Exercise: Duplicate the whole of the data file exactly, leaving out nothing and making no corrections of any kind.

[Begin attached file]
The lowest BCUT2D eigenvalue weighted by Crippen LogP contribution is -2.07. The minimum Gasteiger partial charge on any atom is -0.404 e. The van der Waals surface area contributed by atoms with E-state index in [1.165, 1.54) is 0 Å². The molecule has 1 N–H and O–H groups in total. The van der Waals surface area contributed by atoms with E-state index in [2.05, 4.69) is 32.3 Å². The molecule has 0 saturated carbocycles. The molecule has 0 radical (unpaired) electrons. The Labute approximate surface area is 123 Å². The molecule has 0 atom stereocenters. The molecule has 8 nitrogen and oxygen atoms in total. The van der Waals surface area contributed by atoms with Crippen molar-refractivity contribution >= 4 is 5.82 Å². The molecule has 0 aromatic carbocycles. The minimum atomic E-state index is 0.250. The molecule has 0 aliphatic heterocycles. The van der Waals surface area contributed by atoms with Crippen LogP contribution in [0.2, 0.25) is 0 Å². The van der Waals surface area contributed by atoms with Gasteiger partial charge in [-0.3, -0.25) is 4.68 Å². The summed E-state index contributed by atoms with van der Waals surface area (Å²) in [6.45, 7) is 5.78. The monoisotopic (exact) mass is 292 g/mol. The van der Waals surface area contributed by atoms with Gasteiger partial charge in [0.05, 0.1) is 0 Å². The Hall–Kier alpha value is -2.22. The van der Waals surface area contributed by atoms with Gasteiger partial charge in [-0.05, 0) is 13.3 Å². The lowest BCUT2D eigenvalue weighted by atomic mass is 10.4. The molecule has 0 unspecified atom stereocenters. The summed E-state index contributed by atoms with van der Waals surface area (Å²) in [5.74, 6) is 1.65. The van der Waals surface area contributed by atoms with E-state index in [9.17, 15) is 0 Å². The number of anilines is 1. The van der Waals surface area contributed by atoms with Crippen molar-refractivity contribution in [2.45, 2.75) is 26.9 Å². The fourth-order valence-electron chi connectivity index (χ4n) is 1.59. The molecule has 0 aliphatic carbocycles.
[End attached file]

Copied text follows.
The lowest BCUT2D eigenvalue weighted by Crippen LogP contribution is -2.07. The minimum Gasteiger partial charge on any atom is -0.404 e. The van der Waals surface area contributed by atoms with E-state index in [1.165, 1.54) is 0 Å². The molecule has 1 N–H and O–H groups in total. The van der Waals surface area contributed by atoms with E-state index in [2.05, 4.69) is 32.3 Å². The molecule has 0 saturated carbocycles. The molecule has 0 radical (unpaired) electrons. The Labute approximate surface area is 123 Å². The molecule has 0 atom stereocenters. The molecule has 8 nitrogen and oxygen atoms in total. The van der Waals surface area contributed by atoms with Crippen molar-refractivity contribution >= 4 is 5.82 Å². The molecule has 0 aromatic carbocycles. The minimum atomic E-state index is 0.250. The molecule has 0 aliphatic heterocycles. The van der Waals surface area contributed by atoms with Crippen LogP contribution in [0.2, 0.25) is 0 Å². The van der Waals surface area contributed by atoms with Gasteiger partial charge in [-0.3, -0.25) is 4.68 Å². The summed E-state index contributed by atoms with van der Waals surface area (Å²) in [6.45, 7) is 5.78. The monoisotopic (exact) mass is 292 g/mol. The van der Waals surface area contributed by atoms with Gasteiger partial charge in [0.05, 0.1) is 0 Å². The Hall–Kier alpha value is -2.22. The van der Waals surface area contributed by atoms with Gasteiger partial charge in [-0.05, 0) is 13.3 Å². The lowest BCUT2D eigenvalue weighted by atomic mass is 10.4. The molecule has 0 unspecified atom stereocenters. The summed E-state index contributed by atoms with van der Waals surface area (Å²) in [5.74, 6) is 1.65. The van der Waals surface area contributed by atoms with E-state index in [9.17, 15) is 0 Å². The number of anilines is 1. The van der Waals surface area contributed by atoms with Crippen molar-refractivity contribution in [2.45, 2.75) is 26.9 Å². The fourth-order valence-electron chi connectivity index (χ4n) is 1.59. The molecule has 0 aliphatic carbocycles.